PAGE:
Titles a la Francaise

Jon Frosch


A cinephile arriving in Paris quickly understands the French reverence for movies. From the first motion pictures by the Lumière brothers at the end of the 19th century, through the avant-garde and New Wave movements, to a fascination with cinemas from all corners of the world, film in France has always been accorded the same intellectual respect as the country’s cherished impressionists and its canon of sacred writers like Balzac or Hugo.

The French passion for film also has long included a love affair with Hollywood. American auteurs like David Lynch, Woody Allen and John Cassavettes have obsessive French followings, and a celebrity needled about a personal scandal in the City of Angels might be found at a French Legion of Honor ceremony in the City of Lights. There is, however, one small twist in France’s relationship with American movies: the title.

It seems that ever since American films started landing on French shores—and the French box office—French distribution companies have been tinkering with the titles, either translating them for language reasons or taking creative liberties, at times to humorous or provocative effect. French marketers have sometimes forgone the problem entirely by using the original title, as they did with movies as varied as Citizen Kane, Raging Bull, The Breakfast Club, Pulp Fiction and George Clooney’s recent Good Night and Good Luck. Other American titles have been translated faithfully: The Wizard of Oz, Some Like it Hot, The Godfather and Spike Lee’s latest, Inside Man, to name a few, were converted into their exact French equivalents (Le Magicien d’Oz, Certains l’aiment chaud, Le Parrain and L’homme de l’intérieur).

Occasionally, the French translation of an American title is literal to a fault: The titular “pieces” in Bob Rafelson’s early-70’s classic, Five Easy Pieces, were piano songs that Jack Nicholson’s character learned as a child, before he abandoned his prodigious talent to become an oil rigger. In France, the movie was called Cinq pièces faciles—a word-for-word translation, except “pièce,” in French does not mean piece of music. The resulting title evoked, rather, Five Easy Coins, Five Easy Rooms, or Five Easy Plays. A more flagrant gaffe was committed with Edward Zwick’s Brad Pitt schmaltz-fest, Legends of the Fall. The “fall” in the title was of the Biblical sort—a fall from innocence; in France, the movie was named Légendes d’automne, a title that referred to the season between summer and winter.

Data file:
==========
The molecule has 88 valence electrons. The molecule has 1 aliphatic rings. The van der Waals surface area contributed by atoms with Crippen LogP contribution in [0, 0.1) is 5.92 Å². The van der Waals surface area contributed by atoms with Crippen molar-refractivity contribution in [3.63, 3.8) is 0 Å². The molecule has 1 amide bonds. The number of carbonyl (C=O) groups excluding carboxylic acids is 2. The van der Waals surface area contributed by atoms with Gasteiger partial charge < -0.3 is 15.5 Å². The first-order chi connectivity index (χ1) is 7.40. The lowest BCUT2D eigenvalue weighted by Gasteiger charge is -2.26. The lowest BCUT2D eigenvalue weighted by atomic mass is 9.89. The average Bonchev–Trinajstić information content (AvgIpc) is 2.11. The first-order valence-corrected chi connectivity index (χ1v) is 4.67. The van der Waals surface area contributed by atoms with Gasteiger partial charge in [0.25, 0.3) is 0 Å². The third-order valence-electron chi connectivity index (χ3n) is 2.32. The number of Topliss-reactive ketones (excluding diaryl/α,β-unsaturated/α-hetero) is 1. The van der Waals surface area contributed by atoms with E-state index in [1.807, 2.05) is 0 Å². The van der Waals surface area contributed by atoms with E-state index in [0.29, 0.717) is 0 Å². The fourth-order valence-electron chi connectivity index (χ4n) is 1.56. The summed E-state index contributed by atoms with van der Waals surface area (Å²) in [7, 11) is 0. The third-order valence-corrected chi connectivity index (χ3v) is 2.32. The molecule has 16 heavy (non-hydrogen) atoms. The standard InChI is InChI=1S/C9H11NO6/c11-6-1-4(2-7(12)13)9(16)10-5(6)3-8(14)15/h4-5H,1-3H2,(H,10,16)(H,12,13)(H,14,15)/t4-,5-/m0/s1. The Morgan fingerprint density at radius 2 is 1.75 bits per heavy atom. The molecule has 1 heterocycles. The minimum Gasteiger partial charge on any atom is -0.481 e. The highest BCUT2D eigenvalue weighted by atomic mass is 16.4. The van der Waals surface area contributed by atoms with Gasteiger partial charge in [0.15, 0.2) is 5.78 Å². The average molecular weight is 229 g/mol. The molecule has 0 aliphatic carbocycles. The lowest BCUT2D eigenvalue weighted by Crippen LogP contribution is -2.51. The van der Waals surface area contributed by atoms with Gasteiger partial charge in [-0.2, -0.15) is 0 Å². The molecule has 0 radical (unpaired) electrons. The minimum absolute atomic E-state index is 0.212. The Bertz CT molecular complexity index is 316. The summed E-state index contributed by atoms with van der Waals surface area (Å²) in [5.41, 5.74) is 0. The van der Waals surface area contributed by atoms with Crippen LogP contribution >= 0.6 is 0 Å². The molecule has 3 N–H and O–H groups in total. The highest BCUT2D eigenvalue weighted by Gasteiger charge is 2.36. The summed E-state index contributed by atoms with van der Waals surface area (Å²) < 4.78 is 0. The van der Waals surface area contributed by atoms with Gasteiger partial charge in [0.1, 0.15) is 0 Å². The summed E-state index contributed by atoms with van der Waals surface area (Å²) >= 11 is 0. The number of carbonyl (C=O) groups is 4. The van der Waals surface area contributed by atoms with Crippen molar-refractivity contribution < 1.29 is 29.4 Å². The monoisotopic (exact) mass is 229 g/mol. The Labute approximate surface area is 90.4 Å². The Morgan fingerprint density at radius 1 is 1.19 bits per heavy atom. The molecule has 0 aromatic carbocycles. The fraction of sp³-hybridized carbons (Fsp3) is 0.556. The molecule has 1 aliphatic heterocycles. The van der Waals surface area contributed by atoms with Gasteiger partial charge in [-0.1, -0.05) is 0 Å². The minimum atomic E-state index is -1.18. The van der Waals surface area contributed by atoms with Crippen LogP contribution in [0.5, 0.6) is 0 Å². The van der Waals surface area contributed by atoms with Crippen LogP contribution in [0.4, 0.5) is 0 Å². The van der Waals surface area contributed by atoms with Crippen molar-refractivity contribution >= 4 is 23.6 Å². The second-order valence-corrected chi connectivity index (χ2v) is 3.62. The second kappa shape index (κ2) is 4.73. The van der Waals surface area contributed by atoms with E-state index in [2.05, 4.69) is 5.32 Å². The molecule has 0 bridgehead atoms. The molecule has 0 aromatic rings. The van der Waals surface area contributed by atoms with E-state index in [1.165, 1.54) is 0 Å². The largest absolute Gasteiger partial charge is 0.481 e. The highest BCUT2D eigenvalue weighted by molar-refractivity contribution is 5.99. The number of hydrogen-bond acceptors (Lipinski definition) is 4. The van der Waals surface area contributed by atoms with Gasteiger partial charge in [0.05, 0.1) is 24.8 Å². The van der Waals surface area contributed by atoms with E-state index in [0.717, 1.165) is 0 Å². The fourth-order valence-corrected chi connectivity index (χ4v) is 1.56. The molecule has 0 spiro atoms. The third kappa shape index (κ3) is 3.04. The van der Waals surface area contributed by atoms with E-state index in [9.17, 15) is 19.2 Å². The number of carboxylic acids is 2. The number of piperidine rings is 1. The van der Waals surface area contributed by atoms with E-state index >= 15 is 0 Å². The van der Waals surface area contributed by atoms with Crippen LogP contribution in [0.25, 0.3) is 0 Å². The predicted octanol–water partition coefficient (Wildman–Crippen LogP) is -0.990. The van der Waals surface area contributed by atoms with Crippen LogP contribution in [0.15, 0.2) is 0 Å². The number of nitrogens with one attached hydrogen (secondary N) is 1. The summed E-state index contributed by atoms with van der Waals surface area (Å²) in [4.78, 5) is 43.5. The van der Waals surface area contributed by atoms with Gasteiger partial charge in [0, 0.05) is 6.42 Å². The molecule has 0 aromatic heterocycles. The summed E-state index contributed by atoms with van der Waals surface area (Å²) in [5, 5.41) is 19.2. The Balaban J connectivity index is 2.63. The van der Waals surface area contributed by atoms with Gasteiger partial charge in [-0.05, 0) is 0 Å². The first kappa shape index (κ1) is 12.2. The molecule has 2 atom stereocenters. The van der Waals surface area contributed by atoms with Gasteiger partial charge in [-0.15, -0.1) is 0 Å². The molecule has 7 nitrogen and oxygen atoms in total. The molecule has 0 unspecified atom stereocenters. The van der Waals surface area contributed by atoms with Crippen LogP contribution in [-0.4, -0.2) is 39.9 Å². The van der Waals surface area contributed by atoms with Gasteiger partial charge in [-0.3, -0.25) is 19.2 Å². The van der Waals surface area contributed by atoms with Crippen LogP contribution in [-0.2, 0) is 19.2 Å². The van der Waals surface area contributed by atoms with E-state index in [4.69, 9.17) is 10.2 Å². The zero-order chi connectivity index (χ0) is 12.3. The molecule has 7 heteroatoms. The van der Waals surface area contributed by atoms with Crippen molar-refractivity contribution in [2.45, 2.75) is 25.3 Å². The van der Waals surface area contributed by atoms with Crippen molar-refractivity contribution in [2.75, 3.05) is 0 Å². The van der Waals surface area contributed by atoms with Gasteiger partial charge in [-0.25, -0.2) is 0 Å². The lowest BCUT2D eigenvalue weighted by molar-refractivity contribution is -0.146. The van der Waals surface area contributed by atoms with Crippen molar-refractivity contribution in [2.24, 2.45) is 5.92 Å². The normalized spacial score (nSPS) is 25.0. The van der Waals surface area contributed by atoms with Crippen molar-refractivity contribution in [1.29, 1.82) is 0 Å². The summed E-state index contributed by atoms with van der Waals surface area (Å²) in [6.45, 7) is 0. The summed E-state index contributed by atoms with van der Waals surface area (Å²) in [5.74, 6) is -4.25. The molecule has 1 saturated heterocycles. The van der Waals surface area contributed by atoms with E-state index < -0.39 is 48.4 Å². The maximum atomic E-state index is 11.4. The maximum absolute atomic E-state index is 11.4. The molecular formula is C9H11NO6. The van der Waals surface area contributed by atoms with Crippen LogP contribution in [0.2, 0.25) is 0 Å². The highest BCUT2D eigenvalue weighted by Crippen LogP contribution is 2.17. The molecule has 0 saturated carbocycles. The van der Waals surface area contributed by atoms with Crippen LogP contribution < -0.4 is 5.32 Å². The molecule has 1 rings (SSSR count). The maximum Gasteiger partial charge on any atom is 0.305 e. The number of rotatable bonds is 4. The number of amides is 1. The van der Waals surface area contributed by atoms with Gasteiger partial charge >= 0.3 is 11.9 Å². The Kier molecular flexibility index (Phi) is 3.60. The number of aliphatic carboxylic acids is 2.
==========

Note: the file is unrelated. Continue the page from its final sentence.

Of course, such gaffes are more the exception than the rule. Earlier this year, French film marketers deftly avoided a potentially uncomfortable linguistic snag with Bennet Miller’s Capote. The French word “capote” is a colloquialism for “condom,” and rather than mislead people more familiar with the contraception than the American literary figure, the writer’s first name was added to the title, resulting in the unambiguous Truman Capote.

Just as common as a direct translation or a crucial modification, however, is an entirely different title for an American film’s run in France. Sometimes the change is so subtle you hardly notice. In France, Ang Lee’s Brokeback Mountain was called Le secret de Brokeback Mountain (The Secret of Brokeback Mountain). According to Philippe Hellmann, CEO of UGC PH, the company that distributed the film in France, the alteration was practical; Brokeback Mountain was difficult for the French to pronounce, and inserting “Le secret” gave them something to latch on to. All the same, the new French name offered a slightly different—and not unworthy—spin on the film’s doomed romance; if the original American title reached for a sweeping romanticism, evoking a mythical place that comes to represent a sacred love, the French title was more concrete and socially grounded, pointing to the reality of a love that must be tucked away from an intolerant world in order to survive.